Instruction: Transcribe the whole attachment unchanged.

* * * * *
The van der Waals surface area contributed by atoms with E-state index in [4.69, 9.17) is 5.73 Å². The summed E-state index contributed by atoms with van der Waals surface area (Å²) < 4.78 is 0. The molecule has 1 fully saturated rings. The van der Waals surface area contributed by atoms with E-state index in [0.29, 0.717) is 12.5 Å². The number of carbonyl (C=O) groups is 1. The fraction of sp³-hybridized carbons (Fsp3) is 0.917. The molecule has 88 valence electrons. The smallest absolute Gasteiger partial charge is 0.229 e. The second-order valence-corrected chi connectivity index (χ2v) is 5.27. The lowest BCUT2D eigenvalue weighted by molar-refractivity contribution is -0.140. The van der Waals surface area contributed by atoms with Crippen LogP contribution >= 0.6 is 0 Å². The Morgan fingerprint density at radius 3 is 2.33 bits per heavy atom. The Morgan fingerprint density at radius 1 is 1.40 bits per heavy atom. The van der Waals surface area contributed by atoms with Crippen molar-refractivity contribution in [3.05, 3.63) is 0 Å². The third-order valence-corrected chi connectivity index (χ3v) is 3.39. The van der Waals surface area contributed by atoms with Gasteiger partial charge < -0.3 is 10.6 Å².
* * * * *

The van der Waals surface area contributed by atoms with E-state index in [4.69, 9.17) is 5.73 Å². The summed E-state index contributed by atoms with van der Waals surface area (Å²) < 4.78 is 0. The molecule has 1 fully saturated rings. The van der Waals surface area contributed by atoms with E-state index in [0.29, 0.717) is 12.5 Å². The number of carbonyl (C=O) groups is 1. The fraction of sp³-hybridized carbons (Fsp3) is 0.917. The molecule has 88 valence electrons. The smallest absolute Gasteiger partial charge is 0.229 e. The second-order valence-corrected chi connectivity index (χ2v) is 5.27. The lowest BCUT2D eigenvalue weighted by molar-refractivity contribution is -0.140. The van der Waals surface area contributed by atoms with Crippen LogP contribution >= 0.6 is 0 Å². The Morgan fingerprint density at radius 3 is 2.33 bits per heavy atom. The Morgan fingerprint density at radius 1 is 1.40 bits per heavy atom. The van der Waals surface area contributed by atoms with Crippen molar-refractivity contribution in [3.05, 3.63) is 0 Å². The third-order valence-corrected chi connectivity index (χ3v) is 3.39. The van der Waals surface area contributed by atoms with Gasteiger partial charge < -0.3 is 10.6 Å².